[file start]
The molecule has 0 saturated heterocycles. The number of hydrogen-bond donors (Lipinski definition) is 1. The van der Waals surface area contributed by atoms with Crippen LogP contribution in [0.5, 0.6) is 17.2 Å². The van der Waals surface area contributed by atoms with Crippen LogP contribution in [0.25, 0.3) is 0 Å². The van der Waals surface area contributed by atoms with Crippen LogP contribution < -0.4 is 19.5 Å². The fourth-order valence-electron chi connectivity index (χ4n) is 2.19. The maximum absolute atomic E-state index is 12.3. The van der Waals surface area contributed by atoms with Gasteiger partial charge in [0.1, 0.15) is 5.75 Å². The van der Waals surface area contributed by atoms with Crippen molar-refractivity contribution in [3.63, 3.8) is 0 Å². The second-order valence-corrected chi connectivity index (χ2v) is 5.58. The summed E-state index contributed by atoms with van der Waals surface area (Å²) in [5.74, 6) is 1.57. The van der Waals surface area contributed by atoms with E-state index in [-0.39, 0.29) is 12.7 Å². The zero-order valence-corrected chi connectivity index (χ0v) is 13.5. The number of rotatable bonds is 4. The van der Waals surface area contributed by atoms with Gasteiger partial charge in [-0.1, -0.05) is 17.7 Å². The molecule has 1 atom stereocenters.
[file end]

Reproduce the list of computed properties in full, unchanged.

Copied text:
The molecule has 0 saturated heterocycles. The number of hydrogen-bond donors (Lipinski definition) is 1. The van der Waals surface area contributed by atoms with Crippen LogP contribution in [0.5, 0.6) is 17.2 Å². The van der Waals surface area contributed by atoms with Crippen LogP contribution in [0.25, 0.3) is 0 Å². The van der Waals surface area contributed by atoms with Crippen LogP contribution < -0.4 is 19.5 Å². The fourth-order valence-electron chi connectivity index (χ4n) is 2.19. The maximum absolute atomic E-state index is 12.3. The van der Waals surface area contributed by atoms with Gasteiger partial charge in [0.1, 0.15) is 5.75 Å². The van der Waals surface area contributed by atoms with Crippen molar-refractivity contribution in [3.63, 3.8) is 0 Å². The second-order valence-corrected chi connectivity index (χ2v) is 5.58. The summed E-state index contributed by atoms with van der Waals surface area (Å²) in [5.74, 6) is 1.57. The van der Waals surface area contributed by atoms with E-state index in [-0.39, 0.29) is 12.7 Å². The zero-order valence-corrected chi connectivity index (χ0v) is 13.5. The number of rotatable bonds is 4. The van der Waals surface area contributed by atoms with Gasteiger partial charge in [-0.1, -0.05) is 17.7 Å². The molecule has 1 atom stereocenters.